8vo, pp. 91,  blank,  errata,  blank, ; a very good, crisp copy in contemporary vellum, flat spine with remains of a lettering-piece.
US $1216 €1080
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Le mie vedute su la sanità e la longevità.
Rare first edition, purportedly a reply to Sir John Sinclair’s 1802 pamphlet An essay on longevity.
The discourse, on the surface merely concerned with physical health and medicine, is in fact an enticing, ironic, sustained metaphor disguising a radically materialistic and liberal tract concerned with a political, social and economic sort of welfare. Among the recommended cures, the anonymous author (no doubt a Southern-Italian Bourbon subject living in one of the most reactionary contexts in Europe) suggests the unification of Europe, to be governed by a Supreme Council.
The camouflage worked: after the errata leaves at the end, there are two leaves of letters of approval to the censor, dated 1805: one of them is by a theology professor, stating that nothing in this book is opposed to the Christian religion, despite a sentence smuggled in in the early paragraphs, referring to the world as a mass of matter and nothing else, and other similarly unchristian statements. This anonymous work was re-published in 1826 with an appendix of three essays by one Nicola Pilla.
Not in OCLC or COPAC. ICCU locates one copy only, in Avellino (without errata and letters of recommendation at the end).
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INDIAN TRAVEL SULIVAN, Richard Joseph.
Philosophical Rhapsodies. Fragments of Akbur of Betlis. Containing Reflections on the Laws, Manners, Customs and Religions, of certain Asiatic, Afric, and European Nations. Collected and now first published … In three Volumes …
First edition of this eccentric travel-inspired treatise drawing upon the author’s experience in India and his travels in Europe. The prefatory ‘advertisement’ establishes the fiction that ‘the following fragments were written by a native of Assyria [Akbur], who … was removed to the continent of Europe, and thence to England … he then travelled; and in various countries threw together the reflections which appear in the following sheets’. Compartmentalised into ‘fragments’ rather than chapters, the work is generically indistinct, and offers a compilation of fiction, philosophy, history and travel to reflections on foreign lands, notably China, Japan, Tartary, Hindostan, Greece and the Middle East. Sulivan cites widely in order to illustrate his points, emphasising Akbur’s familiarity with Milton, Pope, Thomson, and Dryden, as well as law, the classical canon and contemporary scholarship.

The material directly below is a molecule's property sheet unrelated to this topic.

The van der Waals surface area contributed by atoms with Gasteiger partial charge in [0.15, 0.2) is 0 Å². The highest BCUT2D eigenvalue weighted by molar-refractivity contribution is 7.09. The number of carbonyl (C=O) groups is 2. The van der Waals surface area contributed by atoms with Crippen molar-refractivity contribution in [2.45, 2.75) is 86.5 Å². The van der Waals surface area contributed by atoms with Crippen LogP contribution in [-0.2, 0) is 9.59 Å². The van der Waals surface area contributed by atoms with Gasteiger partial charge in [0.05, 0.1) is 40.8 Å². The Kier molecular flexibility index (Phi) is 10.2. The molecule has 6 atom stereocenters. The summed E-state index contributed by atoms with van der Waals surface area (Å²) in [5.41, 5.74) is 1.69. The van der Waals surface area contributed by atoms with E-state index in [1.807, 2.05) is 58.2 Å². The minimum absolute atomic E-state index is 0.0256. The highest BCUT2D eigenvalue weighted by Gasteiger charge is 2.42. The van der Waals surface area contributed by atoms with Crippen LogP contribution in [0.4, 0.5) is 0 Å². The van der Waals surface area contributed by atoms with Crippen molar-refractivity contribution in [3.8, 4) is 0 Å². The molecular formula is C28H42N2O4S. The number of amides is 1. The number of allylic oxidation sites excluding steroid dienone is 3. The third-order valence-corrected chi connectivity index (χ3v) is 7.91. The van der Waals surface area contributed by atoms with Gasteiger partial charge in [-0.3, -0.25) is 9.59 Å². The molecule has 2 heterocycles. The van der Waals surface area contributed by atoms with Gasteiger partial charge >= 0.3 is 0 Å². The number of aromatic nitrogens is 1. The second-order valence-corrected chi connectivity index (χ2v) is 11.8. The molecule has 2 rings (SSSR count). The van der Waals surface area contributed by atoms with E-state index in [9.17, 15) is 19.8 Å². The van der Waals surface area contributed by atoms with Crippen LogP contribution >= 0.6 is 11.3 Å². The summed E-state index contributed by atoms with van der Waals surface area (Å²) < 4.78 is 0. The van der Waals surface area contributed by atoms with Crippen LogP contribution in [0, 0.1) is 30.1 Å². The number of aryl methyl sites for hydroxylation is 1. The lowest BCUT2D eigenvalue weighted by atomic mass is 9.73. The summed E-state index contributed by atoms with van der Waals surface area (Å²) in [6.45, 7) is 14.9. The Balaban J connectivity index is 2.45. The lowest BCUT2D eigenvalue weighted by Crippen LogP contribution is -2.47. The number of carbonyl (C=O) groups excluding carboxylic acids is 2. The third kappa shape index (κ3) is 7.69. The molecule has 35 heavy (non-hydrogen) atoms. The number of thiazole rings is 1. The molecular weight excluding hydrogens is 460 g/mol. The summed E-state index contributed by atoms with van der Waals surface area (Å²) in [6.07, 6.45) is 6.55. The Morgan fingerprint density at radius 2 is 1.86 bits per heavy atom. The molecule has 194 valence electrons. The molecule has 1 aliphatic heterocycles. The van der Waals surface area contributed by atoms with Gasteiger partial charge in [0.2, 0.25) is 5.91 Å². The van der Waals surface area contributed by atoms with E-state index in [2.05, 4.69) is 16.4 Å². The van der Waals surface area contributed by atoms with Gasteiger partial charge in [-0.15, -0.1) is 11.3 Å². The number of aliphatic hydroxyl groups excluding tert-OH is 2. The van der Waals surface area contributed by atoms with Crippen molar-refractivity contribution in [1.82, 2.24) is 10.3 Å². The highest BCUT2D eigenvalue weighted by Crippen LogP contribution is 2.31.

Trasformazione della Democrazia.
First collected edition of four articles originally published in the Rivista di Milano between 5 May and 20 July 1920: ‘Generalità’, ‘Sgretolamento della Sovranità centrale’, ‘Il Ciclo plutocratico’, and ‘I Sentimenti’, with an appendix in which Pareto relates the pieces to the theory set out in his Trattato di Sociologia (1916). Along with the articles collected in Fatti e Teorie (1920), these represent the application, with some adaptation, of his major sociological ideas to history and contemporary development. They are an important source for his political ideas at the end of his life, when he engaged, ambiguously, with Fascism. See Placido Bucolo, The Other Pareto, pp. 248–53.